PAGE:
How to Eat an Anti-Inflammatory Diet

Feb 24, 2020

Emily Rowe

What is Inflammation?

Put simply, inflammation is a process that occurs when the body detects injury and can be a result of infection, toxins or an open wound. We associate inflammation with angry-looking red, hot, swollen and tender areas on the skin – this is what acute inflammation looks like. However, it’s not as widely known what chronic inflammation looks like, that usually takes place internally. Topical salves may be what’s best for the acute, external type of inflammation, but an anti-inflammatory diet is what’s best for the chronic type.

Chronic, low-grade inflammation can be described as low vitality or energy that can’t seem to be overcome. Constant feelings of fatigue, stubborn rashes, as well as aches and pains are common signs of underlying inflammation. If left unmanaged, this can eventually lead to conditions such as eczema, psoriasis, liver disease and rheumatoid arthritis, just to name a few.

What causes inflammation?

The most common causes are:

  • Poor diet
  • Stress
  • Smoking
  • Alcohol
  • Drugs (including some legal prescription drugs)
  • Obesity

Most people are aware that the above list are what cause countless conditions such as cancer, dementia, diabetes, depression and cardiovascular disease. This is because they are all factors that cause inflammation in the body, and an increasing amount of evidence is being shown linking inflammation as the root cause of disease (Hunter, 2012). This could be due to its link to the immune system, and that inflammation leads to oxidation in the body, putting strain on the body’s ability to fight foreign bodies or eliminate rogue cells that may begin to rapidly multiply and damage the body such as in autoimmune diseases.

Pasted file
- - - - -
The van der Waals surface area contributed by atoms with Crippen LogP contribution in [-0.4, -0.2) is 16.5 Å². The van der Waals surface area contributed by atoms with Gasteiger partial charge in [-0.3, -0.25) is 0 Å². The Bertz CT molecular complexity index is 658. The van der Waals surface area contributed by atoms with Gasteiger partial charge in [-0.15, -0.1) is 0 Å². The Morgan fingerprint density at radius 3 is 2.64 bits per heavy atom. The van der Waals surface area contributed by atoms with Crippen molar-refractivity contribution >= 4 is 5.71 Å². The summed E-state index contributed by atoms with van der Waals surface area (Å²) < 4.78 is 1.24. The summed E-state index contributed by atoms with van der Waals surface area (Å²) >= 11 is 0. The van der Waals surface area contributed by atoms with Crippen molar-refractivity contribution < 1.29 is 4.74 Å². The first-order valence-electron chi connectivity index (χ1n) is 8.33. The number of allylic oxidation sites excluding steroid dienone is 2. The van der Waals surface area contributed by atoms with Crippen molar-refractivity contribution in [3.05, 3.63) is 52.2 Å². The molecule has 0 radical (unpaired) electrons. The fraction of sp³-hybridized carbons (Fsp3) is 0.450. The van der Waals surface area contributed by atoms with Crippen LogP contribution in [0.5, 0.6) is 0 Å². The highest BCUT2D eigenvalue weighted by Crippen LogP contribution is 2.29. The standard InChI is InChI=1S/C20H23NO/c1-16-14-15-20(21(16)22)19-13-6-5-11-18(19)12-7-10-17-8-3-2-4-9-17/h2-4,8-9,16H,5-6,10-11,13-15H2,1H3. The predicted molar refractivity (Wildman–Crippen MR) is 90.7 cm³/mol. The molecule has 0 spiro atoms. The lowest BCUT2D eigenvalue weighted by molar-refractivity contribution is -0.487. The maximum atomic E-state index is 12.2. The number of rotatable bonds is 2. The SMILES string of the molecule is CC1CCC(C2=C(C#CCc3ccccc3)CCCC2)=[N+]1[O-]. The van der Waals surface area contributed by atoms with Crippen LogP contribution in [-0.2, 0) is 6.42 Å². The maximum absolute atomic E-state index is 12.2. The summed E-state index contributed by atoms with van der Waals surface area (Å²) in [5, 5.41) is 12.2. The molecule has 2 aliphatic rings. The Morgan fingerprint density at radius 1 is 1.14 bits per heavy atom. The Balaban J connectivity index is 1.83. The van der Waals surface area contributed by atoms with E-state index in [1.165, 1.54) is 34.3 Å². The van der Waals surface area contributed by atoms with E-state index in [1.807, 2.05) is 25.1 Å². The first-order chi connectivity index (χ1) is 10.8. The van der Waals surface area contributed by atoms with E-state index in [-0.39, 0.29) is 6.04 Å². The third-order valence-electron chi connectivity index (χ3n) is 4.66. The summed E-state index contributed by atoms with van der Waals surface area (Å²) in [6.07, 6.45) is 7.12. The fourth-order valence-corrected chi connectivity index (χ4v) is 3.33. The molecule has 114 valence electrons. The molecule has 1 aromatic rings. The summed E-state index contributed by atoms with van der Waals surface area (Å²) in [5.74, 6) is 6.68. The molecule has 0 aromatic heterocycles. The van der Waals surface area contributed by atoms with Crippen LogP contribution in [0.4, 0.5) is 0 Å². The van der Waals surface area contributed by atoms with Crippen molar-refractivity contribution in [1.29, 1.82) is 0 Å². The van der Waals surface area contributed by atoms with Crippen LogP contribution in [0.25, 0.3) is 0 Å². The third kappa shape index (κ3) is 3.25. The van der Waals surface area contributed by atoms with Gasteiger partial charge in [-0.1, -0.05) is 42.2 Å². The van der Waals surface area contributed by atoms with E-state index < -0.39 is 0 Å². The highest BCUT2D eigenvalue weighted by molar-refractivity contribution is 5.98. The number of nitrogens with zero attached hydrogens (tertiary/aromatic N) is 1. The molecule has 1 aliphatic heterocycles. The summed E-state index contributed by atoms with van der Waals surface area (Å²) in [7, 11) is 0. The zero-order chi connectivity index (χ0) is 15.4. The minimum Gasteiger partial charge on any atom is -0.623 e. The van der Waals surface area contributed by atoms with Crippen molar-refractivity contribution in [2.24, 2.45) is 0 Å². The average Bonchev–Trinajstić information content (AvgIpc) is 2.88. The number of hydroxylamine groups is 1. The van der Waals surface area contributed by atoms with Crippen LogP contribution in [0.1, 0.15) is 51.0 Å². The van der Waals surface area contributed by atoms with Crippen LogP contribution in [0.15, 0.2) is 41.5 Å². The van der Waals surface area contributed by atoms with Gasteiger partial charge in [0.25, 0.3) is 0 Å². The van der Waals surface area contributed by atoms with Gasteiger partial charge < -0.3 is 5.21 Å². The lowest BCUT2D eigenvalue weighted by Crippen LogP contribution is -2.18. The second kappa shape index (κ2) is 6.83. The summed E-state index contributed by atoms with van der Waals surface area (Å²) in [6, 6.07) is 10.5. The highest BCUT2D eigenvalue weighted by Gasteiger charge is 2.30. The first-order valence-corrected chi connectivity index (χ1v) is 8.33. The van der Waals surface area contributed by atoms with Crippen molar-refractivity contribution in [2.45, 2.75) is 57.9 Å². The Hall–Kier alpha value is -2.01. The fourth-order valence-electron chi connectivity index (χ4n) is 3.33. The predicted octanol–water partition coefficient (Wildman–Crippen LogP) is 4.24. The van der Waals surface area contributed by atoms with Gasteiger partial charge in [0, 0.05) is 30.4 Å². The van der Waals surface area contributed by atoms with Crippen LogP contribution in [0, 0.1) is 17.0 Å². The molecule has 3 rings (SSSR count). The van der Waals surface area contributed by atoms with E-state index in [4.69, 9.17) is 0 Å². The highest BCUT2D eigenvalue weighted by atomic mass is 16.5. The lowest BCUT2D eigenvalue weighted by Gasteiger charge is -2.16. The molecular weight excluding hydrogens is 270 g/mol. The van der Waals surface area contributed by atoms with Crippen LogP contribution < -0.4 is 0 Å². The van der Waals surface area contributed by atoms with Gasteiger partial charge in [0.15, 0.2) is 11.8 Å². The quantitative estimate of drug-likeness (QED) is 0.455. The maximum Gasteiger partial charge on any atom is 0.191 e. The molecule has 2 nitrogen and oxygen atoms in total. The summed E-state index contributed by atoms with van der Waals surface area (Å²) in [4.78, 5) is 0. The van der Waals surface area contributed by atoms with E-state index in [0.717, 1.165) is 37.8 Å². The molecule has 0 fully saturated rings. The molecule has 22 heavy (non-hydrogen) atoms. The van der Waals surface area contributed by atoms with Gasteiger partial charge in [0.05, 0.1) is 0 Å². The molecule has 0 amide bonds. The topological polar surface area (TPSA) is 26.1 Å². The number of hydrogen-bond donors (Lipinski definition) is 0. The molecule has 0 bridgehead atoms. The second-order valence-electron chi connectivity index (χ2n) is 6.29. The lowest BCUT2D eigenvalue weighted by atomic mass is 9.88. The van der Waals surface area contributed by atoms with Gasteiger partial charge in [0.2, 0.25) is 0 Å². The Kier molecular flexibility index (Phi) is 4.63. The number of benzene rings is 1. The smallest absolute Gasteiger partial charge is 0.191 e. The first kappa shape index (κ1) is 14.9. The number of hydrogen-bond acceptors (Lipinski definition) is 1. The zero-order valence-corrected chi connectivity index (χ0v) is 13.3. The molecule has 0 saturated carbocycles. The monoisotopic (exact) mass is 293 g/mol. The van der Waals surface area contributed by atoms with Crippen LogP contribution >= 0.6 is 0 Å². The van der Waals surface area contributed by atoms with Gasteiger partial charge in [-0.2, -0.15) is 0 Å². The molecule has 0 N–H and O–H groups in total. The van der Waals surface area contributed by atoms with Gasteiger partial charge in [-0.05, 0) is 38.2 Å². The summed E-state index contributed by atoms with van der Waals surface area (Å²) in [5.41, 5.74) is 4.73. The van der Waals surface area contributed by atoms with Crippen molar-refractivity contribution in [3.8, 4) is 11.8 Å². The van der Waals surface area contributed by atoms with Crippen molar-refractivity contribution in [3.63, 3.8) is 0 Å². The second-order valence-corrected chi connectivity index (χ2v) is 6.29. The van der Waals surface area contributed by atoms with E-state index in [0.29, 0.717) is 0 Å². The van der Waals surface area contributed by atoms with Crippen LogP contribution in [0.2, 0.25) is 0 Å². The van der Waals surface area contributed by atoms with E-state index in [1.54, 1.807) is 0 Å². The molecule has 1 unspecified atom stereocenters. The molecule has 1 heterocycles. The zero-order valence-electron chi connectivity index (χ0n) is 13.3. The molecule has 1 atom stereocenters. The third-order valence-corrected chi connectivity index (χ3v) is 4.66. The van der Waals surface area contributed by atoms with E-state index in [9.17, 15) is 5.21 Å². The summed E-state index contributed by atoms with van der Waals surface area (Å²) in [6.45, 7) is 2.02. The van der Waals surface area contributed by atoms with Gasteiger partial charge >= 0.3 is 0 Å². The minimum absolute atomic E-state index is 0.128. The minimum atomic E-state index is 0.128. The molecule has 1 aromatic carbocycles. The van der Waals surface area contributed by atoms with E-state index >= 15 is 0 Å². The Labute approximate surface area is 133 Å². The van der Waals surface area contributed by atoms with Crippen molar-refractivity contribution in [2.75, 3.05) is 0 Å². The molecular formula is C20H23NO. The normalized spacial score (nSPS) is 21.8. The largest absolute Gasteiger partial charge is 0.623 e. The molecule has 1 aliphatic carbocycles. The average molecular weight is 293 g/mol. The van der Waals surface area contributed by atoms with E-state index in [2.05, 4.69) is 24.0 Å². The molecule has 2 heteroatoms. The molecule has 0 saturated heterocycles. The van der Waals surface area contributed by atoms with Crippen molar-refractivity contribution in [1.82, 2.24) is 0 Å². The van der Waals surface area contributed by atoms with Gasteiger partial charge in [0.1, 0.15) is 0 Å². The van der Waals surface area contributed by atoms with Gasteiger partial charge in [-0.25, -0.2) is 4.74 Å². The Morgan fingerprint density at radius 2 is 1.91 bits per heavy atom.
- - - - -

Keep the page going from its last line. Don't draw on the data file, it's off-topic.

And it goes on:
The ‘Western Diet’

A higher percentage of Western populations following a typical Western diet experience chronic inflammatory disease than those following a more traditional diet with a higher amount of anti-inflammatory foods.

This is because the Western diet is largely comprised of omega-6 fatty acids and refined sugars, with little emphasis on plant-based proteins and vegetables, which are lucky to be considered a side dish in many meals. Let’s explore more into why this is an issue:

  1. The Omega-6 and Omega-3 Ratio: Omega-6 and omega-3 fatty acids both get absorbed using the same enzyme pathway. This means that they both compete to get absorbed in the body. Although we need both of these fatty acids to thrive, the Western diet is overrun with omega-6 fatty acids, not allowing much omega-3 to be absorbed and denying its’ anti-inflammatory action. To add to this, too much omega-6 fatty acids have been shown to trigger the release of pro-inflammatory chemicals, adding to the inflammation. A long time ago, humans traditionally enjoyed a ratio of omega-6 to omega-3 of about 2-3:1, whereas today it is about 15:1. When people balance their ratio today, markers of inflammation in the blood decrease dramatically
  2. Refined Sugars: The intake of highly refined carbohydrate foods causes a spike in blood sugar after consumption, which activates a systemic stress response and in turn, an inflammatory response (Dickinson et al., 2008). This kind of inflammation doesn’t last long, however since these foods are so prevalent in the Western diet, it happens so often that the inflammation is almost constant. High blood glucose also encourage the synthesis of advanced glycation end-products (AGEs) which are known for triggering a strong inflammatory response (Barone, 2017).

The Anti-Inflammatory Diet

So how can you avoid inflammation? The answer is in the name: the anti-inflammatory diet.

It’s a diet that aims to include foods that decrease inflammatory components and exclude foods that are pro-inflammatory. It’s largely plant-based, making it a diet that is rich in antioxidants and phytochemicals to prevent oxidation. In addition to omega-6 fatty acids and refined sugars, a high consumption of animal protein has been shown to increase inflammation. However, unless you are knowledgeable about extracting nutrients from a vegetarian or vegan diet, it is not recommended to cut out animal protein entirely without consulting a nutritionist or dietitian.